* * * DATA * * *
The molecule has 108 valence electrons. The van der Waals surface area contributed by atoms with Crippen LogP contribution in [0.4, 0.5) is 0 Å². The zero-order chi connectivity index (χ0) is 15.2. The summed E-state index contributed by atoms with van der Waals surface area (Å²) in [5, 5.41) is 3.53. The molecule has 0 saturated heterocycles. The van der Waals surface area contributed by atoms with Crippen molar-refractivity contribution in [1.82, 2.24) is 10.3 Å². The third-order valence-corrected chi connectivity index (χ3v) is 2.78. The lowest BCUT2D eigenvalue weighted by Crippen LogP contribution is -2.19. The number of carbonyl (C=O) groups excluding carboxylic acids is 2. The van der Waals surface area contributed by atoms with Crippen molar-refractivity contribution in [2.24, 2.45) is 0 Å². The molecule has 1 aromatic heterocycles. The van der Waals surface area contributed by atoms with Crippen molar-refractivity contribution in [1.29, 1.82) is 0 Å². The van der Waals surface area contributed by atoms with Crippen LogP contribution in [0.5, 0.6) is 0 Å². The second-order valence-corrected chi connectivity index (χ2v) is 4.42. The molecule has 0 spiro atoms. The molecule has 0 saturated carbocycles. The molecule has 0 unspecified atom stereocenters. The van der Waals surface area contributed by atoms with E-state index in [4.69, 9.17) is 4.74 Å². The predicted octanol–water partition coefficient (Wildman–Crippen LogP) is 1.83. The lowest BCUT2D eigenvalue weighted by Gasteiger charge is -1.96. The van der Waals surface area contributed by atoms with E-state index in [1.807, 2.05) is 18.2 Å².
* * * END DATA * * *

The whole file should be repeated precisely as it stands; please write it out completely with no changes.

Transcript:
The molecule has 108 valence electrons. The van der Waals surface area contributed by atoms with Crippen LogP contribution in [0.4, 0.5) is 0 Å². The zero-order chi connectivity index (χ0) is 15.2. The summed E-state index contributed by atoms with van der Waals surface area (Å²) in [5, 5.41) is 3.53. The molecule has 0 saturated heterocycles. The van der Waals surface area contributed by atoms with Crippen molar-refractivity contribution in [1.82, 2.24) is 10.3 Å². The third-order valence-corrected chi connectivity index (χ3v) is 2.78. The lowest BCUT2D eigenvalue weighted by Crippen LogP contribution is -2.19. The number of carbonyl (C=O) groups excluding carboxylic acids is 2. The van der Waals surface area contributed by atoms with Crippen molar-refractivity contribution in [2.24, 2.45) is 0 Å². The molecule has 1 aromatic heterocycles. The van der Waals surface area contributed by atoms with Crippen molar-refractivity contribution in [1.29, 1.82) is 0 Å². The van der Waals surface area contributed by atoms with Crippen LogP contribution in [0.5, 0.6) is 0 Å². The second-order valence-corrected chi connectivity index (χ2v) is 4.42. The molecule has 0 spiro atoms. The molecule has 0 saturated carbocycles. The molecule has 0 unspecified atom stereocenters. The van der Waals surface area contributed by atoms with E-state index in [4.69, 9.17) is 4.74 Å². The predicted octanol–water partition coefficient (Wildman–Crippen LogP) is 1.83. The lowest BCUT2D eigenvalue weighted by Gasteiger charge is -1.96. The van der Waals surface area contributed by atoms with E-state index in [1.807, 2.05) is 18.2 Å².